SubChorionic Haemorrhage

Carrying another life within you is a joyous experience, but also calls for a lot of responsibilities. Theoretically, there can be no reason for bleeding during pregnancy. However, this phenomenon is not uncommon, and not all types of bleeding are fatal. With advancement in medical science, the days when doctors would consider bleeding in a pregnant woman as a sign of imminent miscarriage during the early days are long gone. With the advent of ultrasound technology, doctors can now delve deeper into the diagnosis of the problem.


However, as a would-be mother, you need to be alert to avoid delays and undergo necessary treatment on time, in consultation with your gynaecologist if the bleeding is serious.


What is Sub-Chorionic Haemorrhage?

Chorion is the external layer that encloses the embryo which develops as a foetus. This membrane is placed between the uterus and the placenta. If for any reason the placenta gets detached from the original site of implantation, the chorionic membranes get lifted apart and forms a sac in between the placenta and the uterus. These movements may result into bleeding and blood gets collected in the chorion, resulting in a sub-chorionic haemorrhage. A sub-chorionic haemorrhage is also known as sub-chorionic hematoma or, sub-chorionic bleeding.

A sub-chorionic haemorrhage can have variable sizes from small to large clots. The smaller ones are more prevalent and result in spotting while the larger ones lead to excessive bleeding. Usually, sub-chorionic haemorrhage resolves naturally and you can still have a healthy pregnancy.

How Common is Sub-Chorionic Haematoma?

This is a very common anomaly detected through ultrasound, especially observed during the first trimester of pregnancy. Almost 22 to 25 out of every 100 women experience vaginal bleeding during the first half of pregnancy.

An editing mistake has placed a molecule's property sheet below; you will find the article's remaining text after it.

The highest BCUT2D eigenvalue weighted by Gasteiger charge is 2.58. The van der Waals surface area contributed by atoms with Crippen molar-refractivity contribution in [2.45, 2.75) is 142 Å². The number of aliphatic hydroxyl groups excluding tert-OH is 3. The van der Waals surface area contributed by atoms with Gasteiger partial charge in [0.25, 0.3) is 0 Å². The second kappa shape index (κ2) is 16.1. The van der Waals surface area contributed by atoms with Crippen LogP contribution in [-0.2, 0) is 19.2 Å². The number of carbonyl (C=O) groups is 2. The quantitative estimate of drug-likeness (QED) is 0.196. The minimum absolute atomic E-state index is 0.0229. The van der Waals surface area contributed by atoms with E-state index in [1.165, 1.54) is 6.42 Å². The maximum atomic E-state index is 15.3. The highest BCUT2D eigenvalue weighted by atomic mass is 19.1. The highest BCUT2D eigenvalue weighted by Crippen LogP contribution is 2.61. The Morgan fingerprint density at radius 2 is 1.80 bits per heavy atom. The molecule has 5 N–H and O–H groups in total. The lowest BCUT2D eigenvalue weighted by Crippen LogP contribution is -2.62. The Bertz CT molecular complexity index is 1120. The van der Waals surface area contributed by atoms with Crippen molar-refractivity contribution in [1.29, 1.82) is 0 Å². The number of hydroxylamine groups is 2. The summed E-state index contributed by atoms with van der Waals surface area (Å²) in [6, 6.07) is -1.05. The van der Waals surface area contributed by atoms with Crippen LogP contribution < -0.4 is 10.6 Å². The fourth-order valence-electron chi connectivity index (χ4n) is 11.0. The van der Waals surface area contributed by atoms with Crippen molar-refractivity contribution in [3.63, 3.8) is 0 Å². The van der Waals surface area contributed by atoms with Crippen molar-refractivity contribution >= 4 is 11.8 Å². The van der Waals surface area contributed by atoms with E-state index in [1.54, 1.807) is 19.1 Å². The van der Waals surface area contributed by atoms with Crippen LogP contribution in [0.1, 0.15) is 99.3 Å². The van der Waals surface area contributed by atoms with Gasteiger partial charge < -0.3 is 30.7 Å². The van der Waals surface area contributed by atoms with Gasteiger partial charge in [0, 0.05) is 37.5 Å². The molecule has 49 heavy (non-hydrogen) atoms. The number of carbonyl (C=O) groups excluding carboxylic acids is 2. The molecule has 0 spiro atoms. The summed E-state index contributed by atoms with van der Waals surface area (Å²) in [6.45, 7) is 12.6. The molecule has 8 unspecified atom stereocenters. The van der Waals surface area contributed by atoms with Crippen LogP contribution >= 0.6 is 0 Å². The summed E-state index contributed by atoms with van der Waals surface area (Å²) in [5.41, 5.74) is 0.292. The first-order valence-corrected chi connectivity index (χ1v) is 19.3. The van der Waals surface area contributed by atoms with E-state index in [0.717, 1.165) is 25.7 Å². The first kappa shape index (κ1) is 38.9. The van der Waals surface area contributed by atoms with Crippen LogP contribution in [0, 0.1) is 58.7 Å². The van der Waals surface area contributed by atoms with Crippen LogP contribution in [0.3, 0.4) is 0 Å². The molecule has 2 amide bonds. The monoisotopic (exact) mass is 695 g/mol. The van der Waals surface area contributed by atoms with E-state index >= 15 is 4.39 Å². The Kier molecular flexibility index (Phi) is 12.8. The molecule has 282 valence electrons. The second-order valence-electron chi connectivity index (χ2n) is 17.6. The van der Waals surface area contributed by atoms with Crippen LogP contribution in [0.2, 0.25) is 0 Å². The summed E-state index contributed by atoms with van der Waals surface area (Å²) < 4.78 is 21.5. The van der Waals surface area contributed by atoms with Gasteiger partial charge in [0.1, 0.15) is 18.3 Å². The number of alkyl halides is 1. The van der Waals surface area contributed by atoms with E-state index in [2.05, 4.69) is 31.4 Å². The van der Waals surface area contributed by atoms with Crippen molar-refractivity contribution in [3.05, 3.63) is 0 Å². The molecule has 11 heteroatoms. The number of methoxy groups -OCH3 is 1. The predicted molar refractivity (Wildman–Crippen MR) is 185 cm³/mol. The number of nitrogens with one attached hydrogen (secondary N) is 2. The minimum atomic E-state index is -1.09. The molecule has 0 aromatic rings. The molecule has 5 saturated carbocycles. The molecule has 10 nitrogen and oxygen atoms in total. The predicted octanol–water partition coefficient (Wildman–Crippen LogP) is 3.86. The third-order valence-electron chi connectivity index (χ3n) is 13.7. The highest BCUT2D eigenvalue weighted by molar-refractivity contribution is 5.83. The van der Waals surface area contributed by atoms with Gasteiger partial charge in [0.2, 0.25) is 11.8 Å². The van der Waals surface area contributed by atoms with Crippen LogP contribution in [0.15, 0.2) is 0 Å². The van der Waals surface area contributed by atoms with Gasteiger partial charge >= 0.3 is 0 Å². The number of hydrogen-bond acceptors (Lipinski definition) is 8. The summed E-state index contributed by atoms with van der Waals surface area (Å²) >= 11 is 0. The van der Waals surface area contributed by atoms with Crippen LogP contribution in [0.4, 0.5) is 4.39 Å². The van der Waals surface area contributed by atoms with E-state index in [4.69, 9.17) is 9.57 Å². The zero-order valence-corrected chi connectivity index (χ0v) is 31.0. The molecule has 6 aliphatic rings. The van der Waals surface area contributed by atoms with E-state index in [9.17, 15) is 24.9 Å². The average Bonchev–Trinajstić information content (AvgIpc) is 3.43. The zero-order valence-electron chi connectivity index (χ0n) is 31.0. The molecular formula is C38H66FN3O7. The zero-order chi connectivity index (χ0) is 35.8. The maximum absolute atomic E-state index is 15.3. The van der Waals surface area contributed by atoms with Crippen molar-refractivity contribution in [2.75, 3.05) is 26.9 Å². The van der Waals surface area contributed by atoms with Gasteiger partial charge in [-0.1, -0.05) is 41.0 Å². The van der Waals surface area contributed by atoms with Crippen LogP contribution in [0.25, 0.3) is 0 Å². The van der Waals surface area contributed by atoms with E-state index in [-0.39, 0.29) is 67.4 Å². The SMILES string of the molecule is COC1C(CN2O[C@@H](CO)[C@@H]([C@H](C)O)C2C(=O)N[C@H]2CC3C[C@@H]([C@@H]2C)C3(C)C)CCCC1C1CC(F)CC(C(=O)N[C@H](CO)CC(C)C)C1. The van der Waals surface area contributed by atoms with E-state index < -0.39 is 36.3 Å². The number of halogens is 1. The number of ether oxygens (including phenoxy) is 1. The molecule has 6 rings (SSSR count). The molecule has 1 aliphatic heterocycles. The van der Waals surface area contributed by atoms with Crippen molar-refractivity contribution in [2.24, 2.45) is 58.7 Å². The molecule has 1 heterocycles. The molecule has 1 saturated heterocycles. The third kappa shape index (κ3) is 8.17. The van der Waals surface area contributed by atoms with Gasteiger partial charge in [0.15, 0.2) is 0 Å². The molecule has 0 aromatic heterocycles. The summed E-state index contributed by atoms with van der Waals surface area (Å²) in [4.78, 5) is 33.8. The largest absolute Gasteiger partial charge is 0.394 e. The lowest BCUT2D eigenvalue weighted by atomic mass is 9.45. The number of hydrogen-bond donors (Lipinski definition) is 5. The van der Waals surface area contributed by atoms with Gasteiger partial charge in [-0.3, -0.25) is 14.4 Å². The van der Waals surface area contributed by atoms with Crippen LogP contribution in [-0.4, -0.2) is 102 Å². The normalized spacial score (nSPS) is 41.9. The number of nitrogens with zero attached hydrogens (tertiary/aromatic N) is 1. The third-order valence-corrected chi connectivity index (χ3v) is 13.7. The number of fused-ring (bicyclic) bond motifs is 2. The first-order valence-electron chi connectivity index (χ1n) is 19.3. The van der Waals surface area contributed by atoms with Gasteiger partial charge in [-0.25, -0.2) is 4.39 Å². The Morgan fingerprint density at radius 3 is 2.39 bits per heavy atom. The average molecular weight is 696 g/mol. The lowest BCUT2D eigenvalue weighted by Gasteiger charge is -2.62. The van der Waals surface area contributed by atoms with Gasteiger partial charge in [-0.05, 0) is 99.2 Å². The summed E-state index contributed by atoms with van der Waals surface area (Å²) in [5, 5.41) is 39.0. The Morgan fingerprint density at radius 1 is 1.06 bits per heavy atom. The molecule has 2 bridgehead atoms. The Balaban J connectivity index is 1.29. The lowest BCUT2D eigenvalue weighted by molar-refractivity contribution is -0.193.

Women undergoing infertility treatment through in vitro fertilization (IVF) are more prone to sub-chorionic hematoma by 22.4% in comparison to those undergoing the treatment through non-IVF methods that shows a statistic of 11% (Asato et al., 2014).

How is Sub-Chorionic Bleeding Different From Other Bleeding Types?

A sub-chorionic haemorrhage should not be mistaken for spotting. Spotting, as the name suggests is an accumulation of a few spots of blood. Within 12 weeks of pregnancy, around 20% of women experience spotting. However, sub-chorionic haemorrhage results in bleeding and spotting. Women experiencing it may need to wear panty liners. Serious vaginal bleeding may be accompanied by severe abdominal pain ordizziness.


The real causes of sub-chorionic haemorrhage are still unknown. However, following are considered to be the possible triggers:

  • A concern with the egg implantation process where the egg gets implanted in the uterus lining may lead to cramping pain and bleeding
  • In case a mother’s abdomen gets subjected to extreme trauma due to some accident, it may result in a haemmorhage
  • Blood coagulation during pregnancy
  • Drug usage by the mother during early pregnancy
  • Scars resulting from dilation and curettage (D&C) procedure post-abortion or, miscarriage
  • In case the mother’s age is above 35 years

Is Sub-Chorionic Hematoma Harmful During Pregnancy?

Usually, sub-chorionic hematomas get dissolved naturally. However, sometimes the placenta might get detached from the uterus which increases the chances of pre-term labour or miscarriage. The probability of miscarriage increases with the increase in age of the would-be mother and with the increase in the size of the hematoma.